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For Immediate Release:  
For Further Information Contact:
April 15, 2005

Office of The Attorney General
- Peter C. Harvey, Attorney General
Division on Civil Rights
- J. Frank Vespa-Papaleo, Director


Lee Moore


AG Harvey Announces Finding of Probable Cause in Housing Rental Case;
Passaic County Landlord Accused of Rejecting Potential Tenant Who is Hispanic

TRENTON – Attorney General Peter C. Harvey and the Division on Civil Rights announced today that the State has issued a Finding of Probable Cause against the owners of a Passaic County apartment complex for allegedly denying a Hispanic man housing because of his national origin.

Named as a Respondent in the Finding of Probable Cause document is the Call Holding Corporation, owner of a 14-unit garden apartment facility located in Clifton. Call Holding Corporation is accused of refusing to rent to prospective tenant Frankie Lorenzo, of Paterson, because he is Hispanic.

A Finding of Probable Cause means the State has finished its investigation, and has determined there is sufficient evidence to support a reasonable suspicion that the actions of the Call Holding Corporation’s ownership and on-site management violated the New Jersey Law Against Discrimination (LAD).

“This is America, and it is vitally important that, in America, a person’s option to live anywhere he or she chooses is protected,” said Attorney General Harvey. “Through the use of undercover testers and other means, we have increased the investigation and prosecution of housing discrimination cases, and intend to continue doing so. We are committed to discouraging a ‘them-and-us’ mentality among housing providers, and to ensuring equal opportunity for all property renters and buyers.”

According to Attorney General Harvey, Lorenzo inquired about an apartment that was being advertised on the premises of the apartment facility operated by Call Holding in October 2004. He was told at the time there was no apartment available, and he was not offered a rental application.

Harvey said that, after Lorenzo’s visit, an individual who is not Hispanic contacted Call Holding about the same apartment and was told it was still available, and that he was welcome to inspect it. Shortly afterward another person, also a non-Hispanic, visited the Call Holding site. The individual was told an apartment would be available within two weeks -- after some repairs were completed – and was given a rental application. Eventually, the dwelling was rented to a non-Hispanic.

Division on Civil Rights Director J. Frank Vespa-Papaleo said the Division “established a specialized Housing Investigations Unit to address situations exactly like this one.”

“This is the type of alleged discrimination our investigators hear about quite often. It happens more than you would like to think,” said Vespa-Papaleo. “We encourage anyone who has been treated in a similar fashion to call us at our toll-free housing hotline, 1-866-405-3050, and help us put an end to unlawful housing discrimination in New Jersey.”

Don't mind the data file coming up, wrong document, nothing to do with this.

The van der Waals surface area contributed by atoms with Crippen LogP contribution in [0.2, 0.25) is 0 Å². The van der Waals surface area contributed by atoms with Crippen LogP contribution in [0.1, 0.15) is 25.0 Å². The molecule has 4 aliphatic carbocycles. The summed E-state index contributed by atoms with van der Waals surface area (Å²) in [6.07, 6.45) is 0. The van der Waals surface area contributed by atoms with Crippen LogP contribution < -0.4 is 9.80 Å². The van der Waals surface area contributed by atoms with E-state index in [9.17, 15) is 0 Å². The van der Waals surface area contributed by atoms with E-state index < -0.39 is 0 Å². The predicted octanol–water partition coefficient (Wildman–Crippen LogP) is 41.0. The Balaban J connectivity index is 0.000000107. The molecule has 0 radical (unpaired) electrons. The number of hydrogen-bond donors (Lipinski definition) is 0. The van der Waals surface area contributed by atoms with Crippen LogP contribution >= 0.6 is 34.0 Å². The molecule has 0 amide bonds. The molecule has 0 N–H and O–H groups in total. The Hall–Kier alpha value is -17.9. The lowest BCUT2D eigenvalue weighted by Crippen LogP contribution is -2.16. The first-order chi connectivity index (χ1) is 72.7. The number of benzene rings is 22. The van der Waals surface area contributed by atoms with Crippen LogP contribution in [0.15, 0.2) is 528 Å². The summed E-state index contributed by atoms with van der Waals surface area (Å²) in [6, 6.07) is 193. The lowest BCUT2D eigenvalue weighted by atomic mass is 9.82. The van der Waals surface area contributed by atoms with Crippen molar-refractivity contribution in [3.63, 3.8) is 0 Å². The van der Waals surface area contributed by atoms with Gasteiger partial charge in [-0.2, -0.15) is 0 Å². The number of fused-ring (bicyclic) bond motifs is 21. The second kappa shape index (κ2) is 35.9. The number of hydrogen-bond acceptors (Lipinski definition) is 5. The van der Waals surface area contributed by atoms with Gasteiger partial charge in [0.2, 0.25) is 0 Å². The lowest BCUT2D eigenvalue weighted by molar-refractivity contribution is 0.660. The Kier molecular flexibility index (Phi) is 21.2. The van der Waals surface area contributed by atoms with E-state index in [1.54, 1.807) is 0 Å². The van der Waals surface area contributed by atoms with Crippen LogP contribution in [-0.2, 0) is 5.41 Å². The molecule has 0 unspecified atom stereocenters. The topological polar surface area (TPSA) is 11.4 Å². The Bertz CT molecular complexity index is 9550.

The New Jersey Law Against Discrimination (LAD) provides that each Respondent found to have committed a violation is subject to a penalty of up to $10,000, provided he or she has not been convicted of a previous violation within the past five years. Respondents who have violated the LAD within the past five years are subject to a penalty of up to $25,000, while those who have been convicted of two or more violations within the past seven years are subject to a penalty of up to $50,000.

Now that a Finding of Probable Cause has been issued, the case moves into a phase known as conciliation, a form of alternative dispute resolution (ADR) in which the parties make a final attempt to resolve the matter. If it is not resolved at conciliation, the matter can be referred for a hearing on the merits.

Prior Housing Discrimination Suits

Under the leadership of Attorney General Harvey and Director Vespa-Papaleo, the Division on Civil Rights has been vigorous in combating housing discrimination. In 2004, the DCR settled four “Section 8” housing discrimination prosecutions involving these New Jersey landlords and real estate agencies: Atlantic Coast Realty, Garden State Realty, 599 Broadway Management and Clinton Manor Associates. The complaints were the first filed under a new State law that prohibits housing discrimination on the basis of a tenant's source of lawful income, or rental subsidy. The first case to settle involved Atlantic Coast Realty, of Brigantine. The settlement called for Atlantic to fund a DCR-led training session on the LAD for approximately 1,000 real estate industry professionals from three South Jersey counties, monitoring of Atlantic's rental practices, and the prominent display of information on the use of federal Section 8 rental vouchers. The DCR subsequently settled the remaining three cases. Each settlement included an agreement by the Respondent to increase training and awareness. The three Respondents also paid the Division a total of $80,000 in compensatory damages.

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